Daniella C.Bardalez Gagliuffi named 2016-17 Bouchet Graduate Honor Society Member

Daniella C.Bardalez Gagliuffi named 2016-17  Bouchet Graduate Honor Society Member

Edward Alexander Bouchet Graduate Honor Society

Named for Edward Alexander Bouchet, the first African American doctoral recipient in the United States, the Edward Alexander Bouchet Graduate Honor Society (Bouchet Society) recognizes outstanding scholarly achievement and promotes diversity and excellence in doctoral education and the professoriate. The Bouchet Society was inaugurated on Thursday, September 15, 2005 with a simulcast ceremony held at Yale University and Howard University. As the co-founding chapters, Yale University and Howard University seek to recognize and continue Dr. Bouchet’s pioneering contributions to doctoral education. The Bouchet Society seeks to develop a network of preeminent scholars who exemplify academic and personal excellence, foster environments of support, and serve as examples of scholarship, leadership, character, service, and advocacy for students who have been traditionally underrepresented in the academy. In the spirit of Bouchet’s commitment to these pursuits both within and without the academic realm, inductees into the honor society bearing his name should also exhibit these qualities.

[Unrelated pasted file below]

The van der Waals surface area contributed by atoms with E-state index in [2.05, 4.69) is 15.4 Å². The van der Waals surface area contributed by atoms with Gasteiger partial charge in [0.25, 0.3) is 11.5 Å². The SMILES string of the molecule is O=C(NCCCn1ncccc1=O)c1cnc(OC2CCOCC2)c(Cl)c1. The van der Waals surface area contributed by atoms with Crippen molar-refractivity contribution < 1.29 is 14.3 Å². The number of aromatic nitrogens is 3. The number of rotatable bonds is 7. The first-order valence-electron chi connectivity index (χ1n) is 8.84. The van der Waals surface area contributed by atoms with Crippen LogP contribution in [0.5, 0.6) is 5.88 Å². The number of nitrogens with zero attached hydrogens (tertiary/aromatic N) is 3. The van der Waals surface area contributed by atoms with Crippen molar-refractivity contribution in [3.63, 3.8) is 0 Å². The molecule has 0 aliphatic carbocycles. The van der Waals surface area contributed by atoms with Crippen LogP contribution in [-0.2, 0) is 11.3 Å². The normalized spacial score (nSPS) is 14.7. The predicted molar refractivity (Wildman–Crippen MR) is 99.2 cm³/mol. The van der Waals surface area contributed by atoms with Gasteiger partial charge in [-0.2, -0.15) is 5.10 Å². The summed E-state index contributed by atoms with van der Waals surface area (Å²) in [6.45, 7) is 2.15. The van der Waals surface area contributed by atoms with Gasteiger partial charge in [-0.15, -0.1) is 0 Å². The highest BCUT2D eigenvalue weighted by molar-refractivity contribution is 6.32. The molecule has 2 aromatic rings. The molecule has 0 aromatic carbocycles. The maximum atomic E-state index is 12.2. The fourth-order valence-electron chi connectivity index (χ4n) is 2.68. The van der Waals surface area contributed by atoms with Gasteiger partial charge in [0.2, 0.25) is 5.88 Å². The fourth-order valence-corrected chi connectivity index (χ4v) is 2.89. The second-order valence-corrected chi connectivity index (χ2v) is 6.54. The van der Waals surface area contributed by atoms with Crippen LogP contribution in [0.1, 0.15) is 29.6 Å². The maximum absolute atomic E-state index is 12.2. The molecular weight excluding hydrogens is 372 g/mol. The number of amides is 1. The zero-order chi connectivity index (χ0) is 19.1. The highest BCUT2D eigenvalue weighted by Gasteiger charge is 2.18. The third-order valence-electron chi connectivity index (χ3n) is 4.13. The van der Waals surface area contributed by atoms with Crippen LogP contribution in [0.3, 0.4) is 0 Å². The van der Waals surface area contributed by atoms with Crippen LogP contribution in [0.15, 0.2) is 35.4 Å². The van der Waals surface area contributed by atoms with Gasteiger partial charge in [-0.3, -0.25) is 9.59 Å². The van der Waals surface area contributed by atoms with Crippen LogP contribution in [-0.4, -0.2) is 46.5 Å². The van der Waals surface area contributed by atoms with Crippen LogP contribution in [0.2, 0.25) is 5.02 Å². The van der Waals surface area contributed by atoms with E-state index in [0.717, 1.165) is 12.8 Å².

About Daniella C. Bardalez Gagliuffi

Daniella C. Bardalez Gagliuffi is a doctoral candidate in the Center for Astrophysics and Space Sciences, part of the Physics Department at University of California, San Diego. She studies brown dwarfs which are celestial objects intermediate between stars and planets with insufficient mass to sustain hydrogen fusion in their cores, which is the nuclear reaction that powers stars. As a consequence, brown dwarfs cool and dim over time, harboring atmospheres that resemble those of giant planets like Jupiter. Her dissertation explores the frequency with which brown dwarfs are found in systems of two compared to isolation, since this statistic holds a clue to the formation pathway producing brown dwarfs. Her research contributes a new technique to identify and characterize such binary systems. Her long-term research goals are to characterize brown dwarf and planet formation pathways.